The next day, fortified after a hearty breakfast, we set out for some retail sightseeing . . . okay, some buying. Our first stop was a T-shirt shop. So many great choices were available, but we settled on two each as we still had three weeks of potential shopping ahead and only so much room in our suitcases.
Our next stop was Azalea. Since 1968 the store has sold silk accessories (scarves, ties, foulards, and bags) strictly from Italy. They also sell high-quality men’s clothing (shirts, sweaters, polo shirts, and T-shirts) and leather accessories “rigorously made in Italy.” I had my sights set on a few scarves and was extremely pleased with my choices and the quality of the silk. The staff was knowledgeable and helpful but not pushy.
We spent the rest of the morning and afternoon browsing the shops, then hiked a steep hill with well over 250 stone steps in hopes of seeing a sweeping view of the town and lake. But when we reached the top, both of us a bit winded, we found the gate to what looked like a park padlocked. In the distance we could see a sliver of blue water. Undeterred, we continued up the embankment, still seeking a lake view, but to no avail. When we crested the rise, we came down through a quiet residential neighborhood, enjoying the warm day and the exercise as we headed for the waterfront. There, we passed an hour strolling along the lakeshore before returning to our hotel to clean up for dinner.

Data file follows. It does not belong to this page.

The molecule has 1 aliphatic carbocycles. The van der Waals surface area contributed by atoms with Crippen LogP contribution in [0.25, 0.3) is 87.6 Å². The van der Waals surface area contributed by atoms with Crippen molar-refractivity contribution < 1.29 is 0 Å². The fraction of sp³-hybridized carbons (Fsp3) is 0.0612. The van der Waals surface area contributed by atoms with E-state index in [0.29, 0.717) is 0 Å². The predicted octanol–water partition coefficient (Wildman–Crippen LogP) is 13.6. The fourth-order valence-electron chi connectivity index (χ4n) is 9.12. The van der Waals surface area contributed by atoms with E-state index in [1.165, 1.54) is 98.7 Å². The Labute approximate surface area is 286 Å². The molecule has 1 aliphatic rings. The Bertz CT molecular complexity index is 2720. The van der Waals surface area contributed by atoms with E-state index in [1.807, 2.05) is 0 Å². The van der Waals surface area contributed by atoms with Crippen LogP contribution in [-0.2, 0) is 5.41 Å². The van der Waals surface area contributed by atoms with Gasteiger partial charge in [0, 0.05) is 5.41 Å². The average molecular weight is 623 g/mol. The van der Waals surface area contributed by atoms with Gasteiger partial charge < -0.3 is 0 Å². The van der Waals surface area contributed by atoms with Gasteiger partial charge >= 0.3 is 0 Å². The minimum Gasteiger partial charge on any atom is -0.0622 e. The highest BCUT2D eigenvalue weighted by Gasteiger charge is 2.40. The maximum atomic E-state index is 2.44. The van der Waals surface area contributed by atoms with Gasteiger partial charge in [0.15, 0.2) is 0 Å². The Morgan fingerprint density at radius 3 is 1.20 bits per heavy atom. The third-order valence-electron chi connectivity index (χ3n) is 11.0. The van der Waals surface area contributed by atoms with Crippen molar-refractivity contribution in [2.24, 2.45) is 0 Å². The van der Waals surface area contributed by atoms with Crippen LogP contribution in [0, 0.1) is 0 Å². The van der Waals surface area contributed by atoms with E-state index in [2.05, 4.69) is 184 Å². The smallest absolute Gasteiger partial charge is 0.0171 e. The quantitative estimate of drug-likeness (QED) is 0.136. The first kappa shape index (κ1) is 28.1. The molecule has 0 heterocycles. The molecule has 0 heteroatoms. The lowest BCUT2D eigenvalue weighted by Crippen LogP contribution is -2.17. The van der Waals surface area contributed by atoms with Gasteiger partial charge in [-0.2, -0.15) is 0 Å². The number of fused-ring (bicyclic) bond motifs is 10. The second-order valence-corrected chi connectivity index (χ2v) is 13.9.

I had read varying reviews of Ristorante La Punta, but we decided to make our own determination. The waitstaff seemed a tad perturbed that we had arrived precisely at opening, even though we had made reservations months in advance. But they seated us on the outdoor patio and our drinks came in due course. Fish lovers, we again ordered the lavarello (lake fish), but on this occasion broiled in butter and sage. A good Italian white wine, a beautiful lake view, and a balmy Bellagio evening . . . who could ask for more?
Up early the next morning, I slipped on a light jacket to ward off the gentle, cool breeze blowing off the lake, then climbed the rise to attend Mass at St. James Basilica. Few people stirred at this hour, and I felt as though I had the village to myself. Approximately two hundred are full-time residents of Bellagio, but the town has nine hundred beds for tourists. With no one to block my photographs altogether or involuntarily include themselves in my pictures, I stopped halfway up the steep incline for a photo op before continuing on to the church.
Built in the 900s AD, the basilica’s distinct Lombard Romanesque exterior is as captivating as its gold-accented interior, which was precisely what caught my eye the moment I entered the church: the gilded tabernacle and the fresco-adorned apse (the wall behind the altar).
After Mass, I walked briskly down the hill toward the hotel, famished and ready to tackle the sumptuous buffet breakfast laid out in the grand Salone Reale. When I arrived, Dave was polishing off his second espresso. He reminded me to eat light since we had lunch plans, so I nursed a second cup of tea rather than take a second tour of the buffet table. Then we left the dining room to pack and check out, ready for the drive to Verona where we had lunch reservations at Villa del Quar. Next week, Venice via Verona, Italy.
Next week: “Europe 2011: Verona and Venice, Italy.”